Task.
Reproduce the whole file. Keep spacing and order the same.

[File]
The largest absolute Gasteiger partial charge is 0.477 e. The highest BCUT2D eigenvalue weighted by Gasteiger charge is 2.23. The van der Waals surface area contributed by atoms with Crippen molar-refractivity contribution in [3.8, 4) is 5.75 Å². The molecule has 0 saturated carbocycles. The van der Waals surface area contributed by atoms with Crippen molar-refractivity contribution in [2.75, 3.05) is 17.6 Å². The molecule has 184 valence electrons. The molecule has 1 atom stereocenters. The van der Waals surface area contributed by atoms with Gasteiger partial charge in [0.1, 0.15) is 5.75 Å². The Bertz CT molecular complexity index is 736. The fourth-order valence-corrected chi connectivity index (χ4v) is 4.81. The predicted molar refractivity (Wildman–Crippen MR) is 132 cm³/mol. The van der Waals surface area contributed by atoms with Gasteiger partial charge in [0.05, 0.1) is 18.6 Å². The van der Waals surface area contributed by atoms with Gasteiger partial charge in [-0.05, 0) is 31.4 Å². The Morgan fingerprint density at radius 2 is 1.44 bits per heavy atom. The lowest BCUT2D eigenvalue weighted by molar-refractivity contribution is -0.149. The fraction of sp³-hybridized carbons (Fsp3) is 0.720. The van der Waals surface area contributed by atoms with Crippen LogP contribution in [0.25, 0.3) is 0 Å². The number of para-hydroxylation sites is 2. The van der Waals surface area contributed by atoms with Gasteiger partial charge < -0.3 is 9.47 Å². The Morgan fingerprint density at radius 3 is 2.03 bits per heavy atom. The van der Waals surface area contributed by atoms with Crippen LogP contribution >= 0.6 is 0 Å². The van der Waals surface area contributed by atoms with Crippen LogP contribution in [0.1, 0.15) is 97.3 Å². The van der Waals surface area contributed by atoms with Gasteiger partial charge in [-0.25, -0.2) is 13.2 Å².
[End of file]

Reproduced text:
The largest absolute Gasteiger partial charge is 0.477 e. The highest BCUT2D eigenvalue weighted by Gasteiger charge is 2.23. The van der Waals surface area contributed by atoms with Crippen molar-refractivity contribution in [3.8, 4) is 5.75 Å². The molecule has 0 saturated carbocycles. The van der Waals surface area contributed by atoms with Crippen molar-refractivity contribution in [2.75, 3.05) is 17.6 Å². The molecule has 184 valence electrons. The molecule has 1 atom stereocenters. The van der Waals surface area contributed by atoms with Gasteiger partial charge in [0.1, 0.15) is 5.75 Å². The Bertz CT molecular complexity index is 736. The fourth-order valence-corrected chi connectivity index (χ4v) is 4.81. The predicted molar refractivity (Wildman–Crippen MR) is 132 cm³/mol. The van der Waals surface area contributed by atoms with Gasteiger partial charge in [0.05, 0.1) is 18.6 Å². The van der Waals surface area contributed by atoms with Gasteiger partial charge in [-0.05, 0) is 31.4 Å². The Morgan fingerprint density at radius 2 is 1.44 bits per heavy atom. The lowest BCUT2D eigenvalue weighted by molar-refractivity contribution is -0.149. The fraction of sp³-hybridized carbons (Fsp3) is 0.720. The van der Waals surface area contributed by atoms with Crippen LogP contribution in [0.25, 0.3) is 0 Å². The number of para-hydroxylation sites is 2. The van der Waals surface area contributed by atoms with Gasteiger partial charge < -0.3 is 9.47 Å². The Morgan fingerprint density at radius 3 is 2.03 bits per heavy atom. The van der Waals surface area contributed by atoms with Crippen LogP contribution >= 0.6 is 0 Å². The van der Waals surface area contributed by atoms with Crippen LogP contribution in [0.1, 0.15) is 97.3 Å². The van der Waals surface area contributed by atoms with Gasteiger partial charge in [-0.25, -0.2) is 13.2 Å².